Ashish realises a childhood dream, as he gets his first ride on an MV Agusta. And now that the brand is in India thanks to the Kinetic Group, you could to...
It’s 2am – time to get some sleep. Barely a few minutes later, the alarm goes off. Well, if you consider that ‘barely a few minutes after’ is basically 5am. I’ve got an early morning flight to take. Time to be rapid. Very! Still, I was fuming at that alarm clock.
I’ve been a forever fan of MV Agusta. It all started when I was given a scale model of Agostini’s race-bike. I was four-years-old back then. The ‘red-and-silver’ motorcycle maker became my favourite. And it remains so till now. But I need to confess something – I hadn’t ridden an MV before this day. That love for the brand stems from just how beautiful these things look, and the passion invested by every artisan who works on them. I’ve watched documentaries, and read numerous articles. Italy is home to many iconic, unparalleled, motorcycle brands – Ducati, Aprilia, Bimota, Benelli, Moto Guzzi, among others – and each of them is about undying passion and exquisite work. All of them are equal – and, yet, some are more equal than others. And that’s where MV Agusta has been able to carve out a niche for itself.
I reached Kinetic’s facility in Pune, and it was time to get down to business. Now, for those of you who are preparing to blast me with rude comments for not telling you about the hard-core performance and handling, please pause. I got very limited riding time (thanks to the constant downpour). Plus, I rode the Brutale much like how it’s been positioned – a street naked. We hadn’t planned a track-test – but that may change in the coming months, once I’ve done enough pleading to get the guys at Kinetic-MV Agusta to loan me a bike for some track-time at the BIC.
Italians are possibly the most stylish and fashion-forward people. They also create some of the most striking machines. While the Brutale isn’t an instantly, outlandishly, standout design, it does look quite good. And the build quality and finish is top rate.
It’s got that proud Italian personality in the way it announces its presence. It’s got a ‘don’t care’ attitude – borderline rude – but exactly the character element that lends it a distinct nature. It mocks the green mentalists and conservationists. The 789cc (123bhp, 81Nm) engine makes a sound worthy of a serious, performance-focused sport bike. It’s proud of being loud and raw. The Japanese would say it has an ego problem, that it’s vulgar. The MV would take it as a compliment. In a market that flaunts synthesised sounds, the MV here sounds refreshingly industrial in some ways. It’s beautiful!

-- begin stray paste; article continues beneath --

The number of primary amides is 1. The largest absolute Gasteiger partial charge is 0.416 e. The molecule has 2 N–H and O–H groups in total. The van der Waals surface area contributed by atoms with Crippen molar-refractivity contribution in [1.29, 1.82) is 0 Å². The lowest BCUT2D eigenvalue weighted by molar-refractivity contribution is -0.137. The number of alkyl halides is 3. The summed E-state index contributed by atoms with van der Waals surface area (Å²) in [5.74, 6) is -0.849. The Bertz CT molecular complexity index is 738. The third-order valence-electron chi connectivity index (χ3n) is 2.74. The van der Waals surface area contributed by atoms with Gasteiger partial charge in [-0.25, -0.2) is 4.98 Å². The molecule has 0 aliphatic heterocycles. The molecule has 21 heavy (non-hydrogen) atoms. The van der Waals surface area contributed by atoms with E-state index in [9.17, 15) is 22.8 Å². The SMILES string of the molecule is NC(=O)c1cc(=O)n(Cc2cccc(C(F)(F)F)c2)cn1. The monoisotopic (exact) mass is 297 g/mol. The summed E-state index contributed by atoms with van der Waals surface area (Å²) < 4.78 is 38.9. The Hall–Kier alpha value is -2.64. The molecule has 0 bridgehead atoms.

I didn’t really get enough seat time on the Brutale. The relentless shower, sodden tarmac and oafish motorists ensured that I couldn’t really go out there and burden the sidewalls of the tyres. But I did get a little bit of a free space to open the throttle, and get the revs up to about 8-9k. Because there was a marketplace right around the corner, I did manage to ride the Brutale through some serious everyday traffic too.
The engine is a masterstroke. Yes, it can be a bit rough when it’s cold, but get it warmed up and it settles down quite well. It’s not overly high-strung – and that’s the most crucial bit. There’s a very good spread of torque in the lower revs, and you can go along at reasonable city speeds – even in top gear. And, when you feel the need, just open the throttle and the strong mid-range will propel you towards a high heart rate in no time.
While the Brutale doesn’t come with a slipper clutch, it does have an electronic trick to get those fast gear changes done. And while you can clutch every gear in, try going through the cogs without the clutch – I found it to be much smoother. What I didn’t find that good was the fact that the seat was quite hard, and the suspension could do with slightly more give. Wearing regular jeans, it can leave your backside a bit sore. And it’s a bit of a pest to get into riding pants for your daily commute – something that my everyday-superbike-riding friends tell me. The bike also gets hot, and your legs can get uncomfortably warm.
Yes, I’ll have to reserve judgement till we get the bike for a little longish time – but nothing can take away from the fact that I’d finally spent time with a name that I’ve fancied for years. A child was left beaming – the child inside me. I’d become the four year-old who’d met his hero brand, and I want to do it again-and-again. And again!
I got back home, downloaded the pics on my laptop and started going through them. A smile was plastered on my face. I lounged a bit, ready to sleep. And, just then, I spotted the alarm clock. It’s no more...
- MV Agusta Brutale
Engine: 798cc / 3-Cylinders/ 4 Stroke / 12 Valve / DOHC
Transmission: 6-Speed / Constant Mesh
Power: 123bhp @ 11,600rpm
Torque: 81Nm @ 8,600rpm